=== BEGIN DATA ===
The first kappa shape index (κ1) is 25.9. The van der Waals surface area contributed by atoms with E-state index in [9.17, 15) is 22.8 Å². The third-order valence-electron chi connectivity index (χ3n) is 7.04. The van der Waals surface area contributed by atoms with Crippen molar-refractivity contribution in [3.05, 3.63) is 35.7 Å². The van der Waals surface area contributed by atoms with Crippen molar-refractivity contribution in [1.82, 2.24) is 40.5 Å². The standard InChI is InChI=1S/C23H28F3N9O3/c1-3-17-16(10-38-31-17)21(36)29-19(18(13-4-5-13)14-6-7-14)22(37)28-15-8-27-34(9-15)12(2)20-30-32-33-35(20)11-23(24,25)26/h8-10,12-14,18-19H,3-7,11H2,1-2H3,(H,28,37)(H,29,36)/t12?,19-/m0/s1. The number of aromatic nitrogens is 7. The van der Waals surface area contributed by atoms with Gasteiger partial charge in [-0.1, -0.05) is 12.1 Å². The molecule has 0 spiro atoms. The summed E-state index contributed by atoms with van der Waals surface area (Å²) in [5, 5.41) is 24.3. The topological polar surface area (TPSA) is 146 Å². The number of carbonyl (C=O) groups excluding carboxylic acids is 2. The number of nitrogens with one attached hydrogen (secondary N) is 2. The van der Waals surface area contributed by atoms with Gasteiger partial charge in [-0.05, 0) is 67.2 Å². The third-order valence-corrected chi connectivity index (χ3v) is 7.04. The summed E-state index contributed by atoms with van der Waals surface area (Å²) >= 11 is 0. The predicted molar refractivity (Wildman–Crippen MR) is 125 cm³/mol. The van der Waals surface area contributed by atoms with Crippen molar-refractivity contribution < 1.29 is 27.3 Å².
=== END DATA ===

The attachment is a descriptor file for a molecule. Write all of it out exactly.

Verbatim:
The first kappa shape index (κ1) is 25.9. The van der Waals surface area contributed by atoms with E-state index in [9.17, 15) is 22.8 Å². The third-order valence-electron chi connectivity index (χ3n) is 7.04. The van der Waals surface area contributed by atoms with Crippen molar-refractivity contribution in [3.05, 3.63) is 35.7 Å². The van der Waals surface area contributed by atoms with Crippen molar-refractivity contribution in [1.82, 2.24) is 40.5 Å². The standard InChI is InChI=1S/C23H28F3N9O3/c1-3-17-16(10-38-31-17)21(36)29-19(18(13-4-5-13)14-6-7-14)22(37)28-15-8-27-34(9-15)12(2)20-30-32-33-35(20)11-23(24,25)26/h8-10,12-14,18-19H,3-7,11H2,1-2H3,(H,28,37)(H,29,36)/t12?,19-/m0/s1. The number of aromatic nitrogens is 7. The van der Waals surface area contributed by atoms with Gasteiger partial charge in [-0.1, -0.05) is 12.1 Å². The molecule has 0 spiro atoms. The summed E-state index contributed by atoms with van der Waals surface area (Å²) in [5, 5.41) is 24.3. The topological polar surface area (TPSA) is 146 Å². The number of carbonyl (C=O) groups excluding carboxylic acids is 2. The number of nitrogens with one attached hydrogen (secondary N) is 2. The van der Waals surface area contributed by atoms with Gasteiger partial charge in [-0.05, 0) is 67.2 Å². The third-order valence-corrected chi connectivity index (χ3v) is 7.04. The summed E-state index contributed by atoms with van der Waals surface area (Å²) >= 11 is 0. The predicted molar refractivity (Wildman–Crippen MR) is 125 cm³/mol. The van der Waals surface area contributed by atoms with Crippen molar-refractivity contribution < 1.29 is 27.3 Å².